And after him, the Rev. J.M. Manning thus blasphemously characterized the same affair, not as the work of "crazy" or even erring man, but as the special act and "providence" of God: --

"I could not have advised him to it, and yet, not that the event has taken place, I stand before it wondering and admiring, [applause,] remembering that it is something which he has been revolving in his mind for years, until his soul has become possessed with this idea. He says he is not insane. I believe he is a good man, and has been doing that which he thought was right; and the only explanation I can give now is that he has been the instrument of Providence in this. The distinguished speaker who is to follow me would call it destiny; I should prefer to call it God, my Heavenly Father, who has used this man, John Brown, as his sword, to inflict a wound on the slave power. Whatever we may say of it, he has been possessed by some higher power than man's power. As I view it, he is God's finger going forth in the halls of the great modern Belshazzar, and writing over against the wall those mysterious and appalling words, at which the monarch trembles and turns pale on his throne."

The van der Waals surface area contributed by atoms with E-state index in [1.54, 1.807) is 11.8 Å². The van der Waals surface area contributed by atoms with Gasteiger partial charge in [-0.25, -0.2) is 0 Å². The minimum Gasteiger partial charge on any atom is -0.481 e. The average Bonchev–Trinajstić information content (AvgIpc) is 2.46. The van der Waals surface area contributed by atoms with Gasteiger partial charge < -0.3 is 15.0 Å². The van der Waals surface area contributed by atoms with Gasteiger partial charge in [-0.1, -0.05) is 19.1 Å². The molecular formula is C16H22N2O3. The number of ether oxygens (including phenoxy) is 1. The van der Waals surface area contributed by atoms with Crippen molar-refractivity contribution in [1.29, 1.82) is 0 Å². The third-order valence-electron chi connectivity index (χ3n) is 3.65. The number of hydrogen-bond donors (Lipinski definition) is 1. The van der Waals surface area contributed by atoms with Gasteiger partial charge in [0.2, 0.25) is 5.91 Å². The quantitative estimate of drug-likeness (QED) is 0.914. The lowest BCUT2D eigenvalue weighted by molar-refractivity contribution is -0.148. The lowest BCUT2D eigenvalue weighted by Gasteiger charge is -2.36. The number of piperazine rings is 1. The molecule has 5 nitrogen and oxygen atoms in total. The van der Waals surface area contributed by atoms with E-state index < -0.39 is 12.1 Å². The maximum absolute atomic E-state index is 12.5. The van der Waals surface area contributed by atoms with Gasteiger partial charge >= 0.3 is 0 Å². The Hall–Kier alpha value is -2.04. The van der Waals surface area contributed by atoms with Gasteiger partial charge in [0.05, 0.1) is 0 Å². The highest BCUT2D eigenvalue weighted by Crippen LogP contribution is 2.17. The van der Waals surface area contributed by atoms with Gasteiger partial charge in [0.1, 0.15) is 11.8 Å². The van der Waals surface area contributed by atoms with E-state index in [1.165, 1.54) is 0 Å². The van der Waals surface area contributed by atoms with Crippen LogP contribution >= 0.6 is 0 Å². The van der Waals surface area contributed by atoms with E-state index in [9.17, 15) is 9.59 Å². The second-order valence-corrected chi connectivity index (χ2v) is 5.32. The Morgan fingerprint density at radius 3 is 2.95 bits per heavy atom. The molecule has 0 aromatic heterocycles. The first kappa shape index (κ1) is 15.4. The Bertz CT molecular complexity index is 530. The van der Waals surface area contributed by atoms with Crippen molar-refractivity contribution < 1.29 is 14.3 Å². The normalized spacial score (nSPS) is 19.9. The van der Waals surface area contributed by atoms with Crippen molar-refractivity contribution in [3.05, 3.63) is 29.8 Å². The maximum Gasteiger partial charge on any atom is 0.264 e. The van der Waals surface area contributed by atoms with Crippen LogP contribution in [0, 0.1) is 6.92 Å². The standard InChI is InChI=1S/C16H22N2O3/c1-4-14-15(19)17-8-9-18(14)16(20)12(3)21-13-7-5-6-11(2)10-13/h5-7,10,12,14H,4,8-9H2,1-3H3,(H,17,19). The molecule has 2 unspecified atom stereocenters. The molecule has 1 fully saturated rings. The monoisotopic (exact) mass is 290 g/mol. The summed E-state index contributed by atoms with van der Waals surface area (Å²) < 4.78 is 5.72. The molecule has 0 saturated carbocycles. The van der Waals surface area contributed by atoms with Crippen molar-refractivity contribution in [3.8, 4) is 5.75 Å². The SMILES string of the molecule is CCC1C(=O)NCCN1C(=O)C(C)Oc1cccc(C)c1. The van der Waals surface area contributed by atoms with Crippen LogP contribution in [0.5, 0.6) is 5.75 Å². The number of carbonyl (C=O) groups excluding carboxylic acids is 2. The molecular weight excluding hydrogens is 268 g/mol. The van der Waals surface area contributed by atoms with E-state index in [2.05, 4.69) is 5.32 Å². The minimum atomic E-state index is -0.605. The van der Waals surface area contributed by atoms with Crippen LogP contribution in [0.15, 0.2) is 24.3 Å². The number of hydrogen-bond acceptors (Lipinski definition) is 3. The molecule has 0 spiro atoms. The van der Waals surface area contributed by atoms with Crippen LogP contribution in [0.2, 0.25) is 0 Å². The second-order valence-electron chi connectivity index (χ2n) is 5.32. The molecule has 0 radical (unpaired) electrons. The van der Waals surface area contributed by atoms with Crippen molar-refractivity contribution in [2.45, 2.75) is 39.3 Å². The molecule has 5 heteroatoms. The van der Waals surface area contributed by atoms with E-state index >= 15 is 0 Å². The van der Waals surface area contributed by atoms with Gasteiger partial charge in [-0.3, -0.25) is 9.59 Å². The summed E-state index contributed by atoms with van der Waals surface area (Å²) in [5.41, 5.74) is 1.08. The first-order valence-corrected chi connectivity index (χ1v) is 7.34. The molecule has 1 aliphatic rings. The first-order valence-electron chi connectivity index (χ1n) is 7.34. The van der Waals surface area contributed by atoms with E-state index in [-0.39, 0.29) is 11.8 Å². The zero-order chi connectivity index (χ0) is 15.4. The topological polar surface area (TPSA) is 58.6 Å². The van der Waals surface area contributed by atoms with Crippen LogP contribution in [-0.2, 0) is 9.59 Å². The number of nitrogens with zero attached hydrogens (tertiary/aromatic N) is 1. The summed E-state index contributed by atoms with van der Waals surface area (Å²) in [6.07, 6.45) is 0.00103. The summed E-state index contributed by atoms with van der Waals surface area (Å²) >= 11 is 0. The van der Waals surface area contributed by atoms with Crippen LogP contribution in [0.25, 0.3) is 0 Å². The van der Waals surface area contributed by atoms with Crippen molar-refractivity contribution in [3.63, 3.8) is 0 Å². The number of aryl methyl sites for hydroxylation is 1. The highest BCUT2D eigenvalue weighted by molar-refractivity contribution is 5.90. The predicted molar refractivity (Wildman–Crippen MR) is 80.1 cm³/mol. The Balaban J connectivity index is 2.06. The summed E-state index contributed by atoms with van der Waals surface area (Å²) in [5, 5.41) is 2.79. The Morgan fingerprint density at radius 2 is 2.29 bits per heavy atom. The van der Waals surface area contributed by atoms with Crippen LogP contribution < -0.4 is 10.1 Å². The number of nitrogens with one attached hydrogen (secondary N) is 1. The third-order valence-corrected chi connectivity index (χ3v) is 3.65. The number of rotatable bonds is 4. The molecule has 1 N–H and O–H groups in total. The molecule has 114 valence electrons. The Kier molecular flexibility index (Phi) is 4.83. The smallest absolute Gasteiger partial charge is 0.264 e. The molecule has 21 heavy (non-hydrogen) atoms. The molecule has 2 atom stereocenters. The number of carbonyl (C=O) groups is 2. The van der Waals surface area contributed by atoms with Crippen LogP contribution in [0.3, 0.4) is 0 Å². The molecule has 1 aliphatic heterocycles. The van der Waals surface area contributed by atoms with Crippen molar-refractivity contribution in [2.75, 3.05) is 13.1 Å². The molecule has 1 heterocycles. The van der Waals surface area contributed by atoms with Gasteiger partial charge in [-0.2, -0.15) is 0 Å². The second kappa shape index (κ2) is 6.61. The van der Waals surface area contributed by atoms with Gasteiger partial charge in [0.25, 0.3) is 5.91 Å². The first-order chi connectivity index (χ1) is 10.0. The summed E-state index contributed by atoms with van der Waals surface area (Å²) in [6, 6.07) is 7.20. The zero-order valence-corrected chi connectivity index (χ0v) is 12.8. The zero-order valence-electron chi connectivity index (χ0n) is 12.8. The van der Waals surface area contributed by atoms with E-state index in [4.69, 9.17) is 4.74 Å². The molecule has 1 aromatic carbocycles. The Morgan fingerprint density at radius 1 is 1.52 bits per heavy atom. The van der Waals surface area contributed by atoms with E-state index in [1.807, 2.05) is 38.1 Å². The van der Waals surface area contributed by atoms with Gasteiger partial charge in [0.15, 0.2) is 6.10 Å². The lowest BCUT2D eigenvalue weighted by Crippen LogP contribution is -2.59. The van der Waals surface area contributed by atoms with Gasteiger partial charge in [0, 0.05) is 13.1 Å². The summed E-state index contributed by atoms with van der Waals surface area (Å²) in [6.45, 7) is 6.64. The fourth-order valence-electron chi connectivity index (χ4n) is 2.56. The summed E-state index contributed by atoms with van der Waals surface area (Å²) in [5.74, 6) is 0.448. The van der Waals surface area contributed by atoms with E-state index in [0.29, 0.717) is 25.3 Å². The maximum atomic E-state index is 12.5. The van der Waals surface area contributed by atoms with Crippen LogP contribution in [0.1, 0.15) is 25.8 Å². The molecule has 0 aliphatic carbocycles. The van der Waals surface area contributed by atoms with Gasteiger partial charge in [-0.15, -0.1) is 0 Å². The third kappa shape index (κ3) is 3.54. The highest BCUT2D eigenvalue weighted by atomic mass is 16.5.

We have no doubt that the majority at least of the clergy of this State would now repel with indignation the charge of any sympathy with the blasphemous sentiments we have quoted above. Be we do not think they are so entirely without guilt in this matter as they may wish to be considered. Have they not by their action and preaching during the last few years fanned and inflamed that feeling and spirit in the public which now calls for and receives with "applause" such sentiments? When and where has an act been done or a word spoken by them to moderate or check it? And now, is there any public condemnation by them of these sentiments? When or where, in any pulpit in this State, has a single word been uttered in condemnation of the affair at Harper's Ferry? A few years since when the assault was made on Senator Sumner, which however outrageous at least was not fatal to a single life, no time or opportunity was wanting in the pulpit or out of it for condemnation of that act. But now, several lives, of unoffending victims, are without the least provocation and most wantonly taken away by lawless violence, yet not a word of reproof is heard from our pulpits. And during the troubles in Kansas the wrongs, whether real or imaginary, of John Brown and his associates ever remembrance in sermon, exhortation, and prayer; but of the wrongs and murders by the same John Brown at Harper's Ferry the pulpit now is silent except for "approbation" and "admiration" by such divines as Neale and Manning. Why this change? Is it because the doctrines of Garrison and his associates have been adopted -- the God and Bible of our fathers dethroned and set aside, and an "anti-slavery God" and an "anti-slavery Bible" set up and adopted in their stead -- as they blasphemously resolved? It would seem so, in effect, when, as now, no word of pity or mercy is heard from the pulpit for those who happen to live where slavery exists, and no word of condemnation or reproof for violence, bloodshed and murder if only such are the victims.